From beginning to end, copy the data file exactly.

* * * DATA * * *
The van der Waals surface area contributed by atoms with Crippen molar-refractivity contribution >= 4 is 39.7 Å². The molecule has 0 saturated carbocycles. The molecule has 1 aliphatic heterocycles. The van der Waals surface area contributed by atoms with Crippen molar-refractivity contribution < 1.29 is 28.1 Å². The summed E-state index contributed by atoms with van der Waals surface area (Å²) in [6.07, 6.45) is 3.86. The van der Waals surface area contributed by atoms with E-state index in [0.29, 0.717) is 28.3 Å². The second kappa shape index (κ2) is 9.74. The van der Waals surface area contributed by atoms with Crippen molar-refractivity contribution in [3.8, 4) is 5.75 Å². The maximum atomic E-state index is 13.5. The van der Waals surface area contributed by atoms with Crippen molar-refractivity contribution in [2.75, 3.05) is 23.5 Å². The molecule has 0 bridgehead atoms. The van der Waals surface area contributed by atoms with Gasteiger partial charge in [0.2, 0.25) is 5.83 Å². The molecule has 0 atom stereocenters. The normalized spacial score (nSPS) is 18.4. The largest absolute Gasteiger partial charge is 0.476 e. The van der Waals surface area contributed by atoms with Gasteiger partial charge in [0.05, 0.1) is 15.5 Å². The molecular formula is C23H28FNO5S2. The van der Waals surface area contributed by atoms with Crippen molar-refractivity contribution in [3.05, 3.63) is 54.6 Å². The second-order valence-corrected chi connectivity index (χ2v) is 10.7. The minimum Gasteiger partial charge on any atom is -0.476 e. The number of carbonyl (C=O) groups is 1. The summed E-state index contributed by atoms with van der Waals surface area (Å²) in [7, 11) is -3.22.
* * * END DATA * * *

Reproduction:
The van der Waals surface area contributed by atoms with Crippen molar-refractivity contribution >= 4 is 39.7 Å². The molecule has 0 saturated carbocycles. The molecule has 1 aliphatic heterocycles. The van der Waals surface area contributed by atoms with Crippen molar-refractivity contribution < 1.29 is 28.1 Å². The summed E-state index contributed by atoms with van der Waals surface area (Å²) in [6.07, 6.45) is 3.86. The van der Waals surface area contributed by atoms with E-state index in [0.29, 0.717) is 28.3 Å². The second kappa shape index (κ2) is 9.74. The van der Waals surface area contributed by atoms with Crippen molar-refractivity contribution in [3.8, 4) is 5.75 Å². The maximum atomic E-state index is 13.5. The van der Waals surface area contributed by atoms with Crippen molar-refractivity contribution in [2.75, 3.05) is 23.5 Å². The molecule has 0 bridgehead atoms. The van der Waals surface area contributed by atoms with Gasteiger partial charge in [0.2, 0.25) is 5.83 Å². The molecule has 0 atom stereocenters. The normalized spacial score (nSPS) is 18.4. The largest absolute Gasteiger partial charge is 0.476 e. The van der Waals surface area contributed by atoms with Gasteiger partial charge in [0.05, 0.1) is 15.5 Å². The molecular formula is C23H28FNO5S2. The van der Waals surface area contributed by atoms with Crippen molar-refractivity contribution in [3.05, 3.63) is 54.6 Å². The second-order valence-corrected chi connectivity index (χ2v) is 10.7. The minimum Gasteiger partial charge on any atom is -0.476 e. The number of carbonyl (C=O) groups is 1. The summed E-state index contributed by atoms with van der Waals surface area (Å²) in [7, 11) is -3.22.